We are 15 days away from the 50-day deadline,
set by the PM, to end the worst effects of the scrapping of
86 percent –by value–of India's currency.
In the chest-thumping, hand-wringing and controversy that
has ensued since the announcement on November 8, 2016,
there has been an absence of facts on the question of re-monetising India.
An extrapolation of 2016 Reserve Bank of India (RBI) data
on the capacity of Indian printing presses and currency distribution
indicates that, at current rates, the Prime Minister's deadline will
not be met. Getting adequate money to banks and ATMs nationwide
will depend on how many bank notes the government wants to
put back into circulation.
If the government wants to introduce Rs 9 lakh crore ($135 billion)–or
35 percent less money than it pulled out–it will take up to May 2017,
and if it wants to reintroduce the entire Rs 14 lakh crore ($210 billion)
that it withdrew, that could take up to August 2017.
The crux of the problem is change, specifically the Rs 500 note,
which India's presses cannot, currently, print in adequate number.
Here are the facts:
The RBI has four presses at: Dewas (Madhya Pradesh),
Nashik (Maharashtra), Salboni (West Bengal), and
The printing capacity of these presses is roughly
2,670 crore (26.7 billion) notes a year, according to
the RBI's 2016 annual report (page 90).
Or roughly 7.4 crore (74 million) notes a day.
If the presses worked three shifts a day instead of two,
their daily production capacity could be raised to
11.1 crore (111 million) notes a day.
However, less than half of the machines in the presses
have the ability to print the security features required for
high-value notes (Rs 500 and above).
This means that even if all the machines that print high-value
notes in all four presses printed only Rs 500 rupee notes 24 hours
a day, we would at best be able to print 5.56 crore (55.6 million)
Rs 500 notes every day.
This translates to about Rs. 2,778 crore ($418 million) in value
printed every day in Rs 500 notes.
Before the announcement of demonetisation, the government
had already arranged for the printing of 200 crore (2 billion)
Rs 2,000 notes, or roughly about Rs 4 lakh crore ($60 billion) in value.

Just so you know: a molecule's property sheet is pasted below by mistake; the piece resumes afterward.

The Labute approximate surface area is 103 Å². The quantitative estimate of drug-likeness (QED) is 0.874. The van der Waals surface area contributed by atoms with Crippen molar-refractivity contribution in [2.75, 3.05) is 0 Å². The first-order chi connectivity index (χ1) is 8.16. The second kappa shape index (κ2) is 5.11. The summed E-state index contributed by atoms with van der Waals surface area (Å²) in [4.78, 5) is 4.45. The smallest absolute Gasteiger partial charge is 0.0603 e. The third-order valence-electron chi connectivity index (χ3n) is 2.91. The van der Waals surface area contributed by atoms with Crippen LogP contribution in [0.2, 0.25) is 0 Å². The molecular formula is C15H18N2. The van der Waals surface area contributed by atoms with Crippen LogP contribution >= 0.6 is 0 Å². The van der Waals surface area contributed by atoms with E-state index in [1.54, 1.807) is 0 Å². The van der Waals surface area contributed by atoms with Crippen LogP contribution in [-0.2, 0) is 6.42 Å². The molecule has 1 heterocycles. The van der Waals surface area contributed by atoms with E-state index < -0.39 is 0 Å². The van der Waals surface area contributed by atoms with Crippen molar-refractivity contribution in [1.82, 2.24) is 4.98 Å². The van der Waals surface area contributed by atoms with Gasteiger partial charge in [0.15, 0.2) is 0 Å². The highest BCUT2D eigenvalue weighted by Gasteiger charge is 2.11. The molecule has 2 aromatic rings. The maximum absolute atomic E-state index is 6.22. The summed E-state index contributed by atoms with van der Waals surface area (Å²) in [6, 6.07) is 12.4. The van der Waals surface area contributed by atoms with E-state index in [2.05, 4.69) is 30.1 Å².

So, these were the first set of notes to be circulated.
This is why there are so many pink notes in circulation.
Let's explore the time to disburse in the two
scenarios we mentioned:
Rs 9 lakh crore (or roughly two-thirds the total Rs 14 lakh crore
that was demonetised) needs to be returned to the system.
Rs 14 lakh crore (full amount) needs to be recirculated
For this amount to be liquid, a key condition needs to be met:
Rs 2,000 notes can, at most, account for half the total amount to be circulated.
The logic: If we do not have enough change, then the Rs 2,000 note
will always be hard to "break" into smaller denominations, which is
the situation nationwide today.
The other half needs to be available in lower-denomination notes.
The total value of Rs 100, Rs 50, Rs 20, and Rs 10 notes is
Rs 2.19 lakh crore ($33 billion), according to the RBI's annual report.
If we put this in a math equation where t is the total value of Rs 2,000 notes
and f is the total value of Rs 500 notes, we end up with this equation:
total value of 2,000s (t) = total value of 500s (f) + total value of 100s and below
t = f + Rs 2.19 lakh crore
This means the requirement of Rs 500 notes is as follows:
In Scenario 1 (Rs 9 lakh crore disbursal):
t+f = Rs 9 lakh crore Solving for f, the value of Rs 500 notes
needed is 681 crore (6.81 billion) notes X Rs 500 = Rs 3.405 lakh crore
Scenario 2 (Rs 14 lakh crore disbursal):
t+f = Rs 14 lakh crore Solving for f, the value of Rs 500 notes
needed is 1,181 crore (11.81 billion) notes X Rs 500 = Rs 5.905 lakh crore
As on November 30, 2016, less than 10 crore (100 million)
Rs 500 notes were printed and ready (or two days worth of printing),
according to an RBI source, quoted in Mint.
We arrive at the crux of the problem: India needs to print at
least 681 crore (6.81 billion) Rs 500 notes. In Scenario 2,
the Rs 500 requirement is for 1,181 crore (11.81 billion) notes.
However, the peak printing capacity of the presses is 5.56 crore (55.6 million)
notes a day–or 0.8 percent of what it should be.
At this rate, we will take anywhere between 122 days and 212 days
to print enough Rs 500 notes. Given the fact that the RBI started
printing Rs 500 notes in earnest after November 30, 2016, printing
all the required 500s will be completed only on March 10, 2017
(Scenario 1), or July 8, 2017 (Scenario 2).
Taking into account the time taken for cash transportation and
the speed at which banks can push out the money, calculations
indicate that complete disbursal of Rs 9 lakh crore can
happen in early April 2017.
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